Social media is flooded with scary articles about GDPR, lots of statistics and conflicting information but very little in terms of cold hard facts. In this article, Julie Lock, Service Development Director at MHR looks at what GDPR is and what organisations should be doing from an HR perspective to meet the regulations. Plus use our free Online Self Assessment Checklist to help assess your current processes.
It’s an EU law we still need to comply
For those organisations who are not planning to become GDPR ready and for those who had started GDPR readiness then stopped when the Brexit results were announced let’s debunk the myth that because we are exiting the EU we do not need to be GDPR compliant because we do.
The Queen referred to GDPR in her speech on 21 June 2017 stating: “To implement the General Data Protection Regulation and the new Directive which applies to law enforcement data processing, meeting our obligations while we remain an EU member state and helping to put the UK in the best position to maintain our ability to share data with other EU member states and internationally after we leave the EU.”
On 25 May 2018 GDPR will apply to any company based in the EU and/or processing the personal data of EU citizens, leaving very few companies exempt from the obligations of this new regulation.
Questions you and your HR team should be asking
HR manage employee information; therefore personal data. For GDPR readiness you need to assess if all the information held is necessary. What is your legal basis for processing? How is it secured? How long do you keep it for? What happens if an employee wants to revoke their right to be forgotten, what is your plan? How do you inform employees why you need specific information and what you are going to do with it? Can you prove that you have not breached an individual’s information? And more importantly, do you know what personal data you process? Is it sensitive?
If you are not asking yourself these questions yet, now is the time to start.
Do you need a Data Privacy Officer?
Some organisations are required to identify if they need to appoint a Data Privacy Officer. It is worth mentioning that data privacy experts are predicting a Europe-wide shortage of suitably skilled Data Privacy Officers (DPO) by May 2018; so if an organisation does need a DPO and have yet to recruit one, they need to act fast.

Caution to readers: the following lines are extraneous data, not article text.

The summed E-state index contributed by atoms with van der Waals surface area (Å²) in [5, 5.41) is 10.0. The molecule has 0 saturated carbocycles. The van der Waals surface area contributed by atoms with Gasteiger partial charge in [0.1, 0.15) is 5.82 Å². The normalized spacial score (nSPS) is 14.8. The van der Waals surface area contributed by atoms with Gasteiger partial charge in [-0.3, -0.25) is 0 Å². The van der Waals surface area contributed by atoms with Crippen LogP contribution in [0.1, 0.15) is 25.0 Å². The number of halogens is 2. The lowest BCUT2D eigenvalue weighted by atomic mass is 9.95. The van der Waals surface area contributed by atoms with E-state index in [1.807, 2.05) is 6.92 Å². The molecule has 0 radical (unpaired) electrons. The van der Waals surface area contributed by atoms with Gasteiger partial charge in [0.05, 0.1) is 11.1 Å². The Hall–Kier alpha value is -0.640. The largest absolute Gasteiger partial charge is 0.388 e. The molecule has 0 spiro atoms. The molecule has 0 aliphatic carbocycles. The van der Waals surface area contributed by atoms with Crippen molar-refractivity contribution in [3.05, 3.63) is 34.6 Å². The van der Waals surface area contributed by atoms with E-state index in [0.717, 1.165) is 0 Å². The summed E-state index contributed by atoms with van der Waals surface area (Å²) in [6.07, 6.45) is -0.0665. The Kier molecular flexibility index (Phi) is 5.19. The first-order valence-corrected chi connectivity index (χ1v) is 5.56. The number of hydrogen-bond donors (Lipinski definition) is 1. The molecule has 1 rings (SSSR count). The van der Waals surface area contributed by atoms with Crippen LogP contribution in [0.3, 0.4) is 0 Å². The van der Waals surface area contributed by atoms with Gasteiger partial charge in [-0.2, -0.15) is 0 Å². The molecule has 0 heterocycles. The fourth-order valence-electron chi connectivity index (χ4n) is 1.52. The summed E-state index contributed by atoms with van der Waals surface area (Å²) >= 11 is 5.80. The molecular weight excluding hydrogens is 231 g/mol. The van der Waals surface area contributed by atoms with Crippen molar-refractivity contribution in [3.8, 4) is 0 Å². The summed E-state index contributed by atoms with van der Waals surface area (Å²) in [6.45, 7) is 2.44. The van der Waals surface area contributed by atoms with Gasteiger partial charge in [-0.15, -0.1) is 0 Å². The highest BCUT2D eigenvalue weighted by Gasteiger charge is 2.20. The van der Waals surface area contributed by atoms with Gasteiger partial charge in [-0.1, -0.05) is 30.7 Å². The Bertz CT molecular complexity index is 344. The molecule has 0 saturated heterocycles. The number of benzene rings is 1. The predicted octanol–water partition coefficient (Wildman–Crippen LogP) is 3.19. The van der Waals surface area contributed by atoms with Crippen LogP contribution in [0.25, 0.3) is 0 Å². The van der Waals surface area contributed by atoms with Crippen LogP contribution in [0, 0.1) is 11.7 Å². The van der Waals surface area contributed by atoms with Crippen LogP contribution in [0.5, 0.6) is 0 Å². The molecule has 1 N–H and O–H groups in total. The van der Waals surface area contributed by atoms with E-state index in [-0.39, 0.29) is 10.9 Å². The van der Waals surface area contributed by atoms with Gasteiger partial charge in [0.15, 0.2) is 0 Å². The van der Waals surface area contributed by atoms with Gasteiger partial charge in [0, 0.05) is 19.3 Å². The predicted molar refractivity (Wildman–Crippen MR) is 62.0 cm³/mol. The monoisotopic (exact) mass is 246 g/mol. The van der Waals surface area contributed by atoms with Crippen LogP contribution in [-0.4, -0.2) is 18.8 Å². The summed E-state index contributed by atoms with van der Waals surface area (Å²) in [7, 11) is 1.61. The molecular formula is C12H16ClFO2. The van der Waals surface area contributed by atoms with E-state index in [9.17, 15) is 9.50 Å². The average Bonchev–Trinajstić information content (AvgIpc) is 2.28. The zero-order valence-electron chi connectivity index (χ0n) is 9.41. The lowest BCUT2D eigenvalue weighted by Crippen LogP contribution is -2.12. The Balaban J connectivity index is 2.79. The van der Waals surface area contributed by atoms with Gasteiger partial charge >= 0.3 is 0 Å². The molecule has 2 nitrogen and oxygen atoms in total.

Organisations must understand what personal data they process, why they process it, how and who processes it and importantly the legal basis used to qualify the processing. They must provide adequate GDPR training to staff, carry out a maturity audit and implement recommendations. They also need to assess if they have:
- Clear, concise and adequate use of privacy notices
- A breach management strategy which meets the new compulsory reporting conditions
- Ability to fulfil data subject rights; including access and management of the withdrawal of consent
- Data processing maps to demonstrate and manage privacy risk
With so many conflicting reports in the media about GDPR, we carried out our own survey. The top two take away facts worth sharing are that 68% of the respondents have not yet received any GDPR awareness training, which is a worry. A further 53% have yet to access and appoint a Data Privacy Officer. Given the predicted shortage of suitable candidates for the role of Data Privacy Officers, the longer organisations leave it to recruit, the harder the challenge will become for HR.
So to summarise, there is a fair amount of work to be done, a maturity audit will help to identify areas of concern and define process changes. We also need to equip our staff on GDPR through adequate training – understanding that the highest percentage of breaches reported are caused by human error. The clock is ticking so you should be acting now.Free Online Self Assessment Checklist